5 Reasons You Can’t Locate Your Tracer Wire System

So you’ve installed a tracer wire system for underground utilities, but now you can’t locate it? Tracer wire systems are the most effective and accurate way to locate underground utilities, but unfortunately, too many are installed incorrectly, leaving utilities at risk for damage.

Before we talk about unlocatables, it is important to know what makes a system locatable in the first place. A locatable tracer wire system requires a complete electrical circuit. Just like the light switches in your home. If one section of the circuit is open, the electrical flow is stopped, and the lights go out. Similarly, if the current through a tracer wire system is interrupted, the detectable signal is lost, and you cannot locate it.

For a complete circuit to exist, a low voltage current is supplied from a transmitter attached to the tracer wire system. The tracer wire acts as a conductor and carries the electrical current to the strongest “ground”. Moist soil provides a natural return path from the grounding point back to the transmitter. The signal is attracted to the transmitter via a temporary ground stake positioned in the soil near the transmitter. A complete circuit has been created, and the tracer wire is now locatable. The goal is for the signal to be carried all the way along the tracer wire to the target before returning to the transmitter via the earth.

 

Now we’re ready to walk through the five most common reasons why your tracer wire system can’t be located:

  1. Dead Ends are not Grounded

First and foremost, make sure that all tracer wire dead ends are grounded. In order for a signal to reach its target (such as a hydrant, valve box, or manhole), the target must have a stronger “ground” than anywhere else along the line. That grounding point needs to be established with a 1.5-lb magnesium ground rod connected to the tracer wire at or near the target. The ground rod will pull the signal from the transmission point all the way down the tracer wire to the target. If your tracer wire system isn’t properly grounded, Mother Nature will carry that signal to ground before the signal has a chance to reach its target. Remember, electrical signals are pulled, not pushed, so it’s important to have ground rods installed at all tracer wire dead ends to pull the signal down the line. When a tracer wire system is properly grounded, it can be fully energized, and accurate detection is possible.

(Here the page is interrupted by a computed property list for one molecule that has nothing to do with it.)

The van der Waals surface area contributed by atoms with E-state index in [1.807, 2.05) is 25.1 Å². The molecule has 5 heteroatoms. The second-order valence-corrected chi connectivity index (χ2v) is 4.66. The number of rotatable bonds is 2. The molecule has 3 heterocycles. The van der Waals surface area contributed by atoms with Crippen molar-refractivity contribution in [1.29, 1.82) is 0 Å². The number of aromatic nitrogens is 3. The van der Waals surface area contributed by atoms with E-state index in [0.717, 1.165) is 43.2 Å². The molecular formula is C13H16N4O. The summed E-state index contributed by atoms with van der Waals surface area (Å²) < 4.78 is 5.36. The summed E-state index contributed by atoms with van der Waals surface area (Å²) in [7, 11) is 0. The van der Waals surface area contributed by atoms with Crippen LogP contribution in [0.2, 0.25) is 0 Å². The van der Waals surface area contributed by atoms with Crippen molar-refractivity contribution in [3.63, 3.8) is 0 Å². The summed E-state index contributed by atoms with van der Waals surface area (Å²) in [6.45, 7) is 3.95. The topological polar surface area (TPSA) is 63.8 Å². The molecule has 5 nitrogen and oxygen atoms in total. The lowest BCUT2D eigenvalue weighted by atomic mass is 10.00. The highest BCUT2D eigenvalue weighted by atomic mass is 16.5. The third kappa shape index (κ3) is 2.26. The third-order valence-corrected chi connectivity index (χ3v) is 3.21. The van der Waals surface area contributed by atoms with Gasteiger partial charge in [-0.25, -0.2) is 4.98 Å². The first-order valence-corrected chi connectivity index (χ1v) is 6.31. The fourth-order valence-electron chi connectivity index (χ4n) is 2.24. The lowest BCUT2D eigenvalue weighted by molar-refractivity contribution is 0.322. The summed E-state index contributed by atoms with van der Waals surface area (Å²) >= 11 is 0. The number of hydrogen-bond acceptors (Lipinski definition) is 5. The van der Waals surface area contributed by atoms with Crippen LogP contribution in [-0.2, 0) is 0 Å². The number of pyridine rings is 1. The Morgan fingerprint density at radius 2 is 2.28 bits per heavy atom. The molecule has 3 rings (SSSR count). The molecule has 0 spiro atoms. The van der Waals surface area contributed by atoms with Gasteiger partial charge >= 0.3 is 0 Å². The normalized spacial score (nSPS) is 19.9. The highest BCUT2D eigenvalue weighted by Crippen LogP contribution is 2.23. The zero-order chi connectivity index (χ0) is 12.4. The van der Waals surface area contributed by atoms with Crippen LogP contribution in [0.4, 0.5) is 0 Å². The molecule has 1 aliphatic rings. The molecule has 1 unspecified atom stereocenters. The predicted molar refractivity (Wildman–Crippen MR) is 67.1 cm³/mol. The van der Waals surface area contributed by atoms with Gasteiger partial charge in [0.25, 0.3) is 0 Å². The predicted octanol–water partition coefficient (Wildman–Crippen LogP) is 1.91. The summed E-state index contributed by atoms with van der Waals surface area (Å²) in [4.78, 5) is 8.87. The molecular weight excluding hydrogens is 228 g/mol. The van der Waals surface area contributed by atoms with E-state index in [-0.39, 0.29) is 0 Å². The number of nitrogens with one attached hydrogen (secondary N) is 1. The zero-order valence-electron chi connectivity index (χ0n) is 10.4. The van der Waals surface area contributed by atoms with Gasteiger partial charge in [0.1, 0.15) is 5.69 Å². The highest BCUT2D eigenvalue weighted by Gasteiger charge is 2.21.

1. Grounds are not Equal

Different potential “grounds” along an electrical path compete for the electrical signal, and we know that electricity always take the path of least resistance. So, the strongest ground wins. If the strongest ground isn’t at your target, you’ve lost your signal and won’t be able to locate the target line. If one dead end, for example, is grounded to a large steel pipe, and another dead end is grounded to a ground rod, the signal is going to travel to the steel pipe every time, since it provides a stronger pull. To prevent this from happening, be sure to install the same size ground rods at all dead ends.

  1. Bad Connections

A tracer wire system is only as good as its weakest connection. Waterproof, corrosion-proof connectors protect vulnerable wire splices and keep the locate signal flowing across connections. When other alternatives are used, like electrical tape, corrosion will result, causing your locate signal to stop at the connection point.

  1. Tracer Wire Insulation Not Designed for Direct Bury

Tracer wire insulation protects the conductor from moisture that can corrode the conductor. Make sure tracer wire is insulated with a material designed for direct bury. High density polyethylene (HDPE) is the most common for direct bury applications. In any case, DO NOT use THHN. THHN is a nylon coating and quickly deteriorates in the soil and sunlight. When the insulation deteriorates, it leaves the conductor exposed to the elements and corrosion. It puts your tracer wire and utilities at risk.

  1. Poorly Made Tracer Wire

Quality tracer wire is critical in carrying a detectable signal. The signal doesn’t stand a chance on a broken or corroded wire. There are several advantages of copper-clad steel (CCS) tracer wire over solid copper – the biggest being strength, not to mention more stable pricing. CCS tracer wire is also designed specifically for the installation application (open cut, directional drill, pipe burst) so that you have the right wire for the right job. And be sure to buy 100% made in the USA to ensure that both the conductor and the insulation are American-made. Some tracer wire claiming to be American-made is only partially made in the USA. Using inferior CCS can leave you with a low quality steel and gaps in the copper cladding leaving it susceptible to corrosion that can result in breaks, poor signal strength, and an unlocatable tracer wire system.

Tracer wire systems can be your best defense in protecting underground utilities if the right components are used and installed properly. Copperhead has made this part of your job easy! For an easy-to-follow tracer wire system installation guide, click on the link below.

Download your free Comprehensive Specification here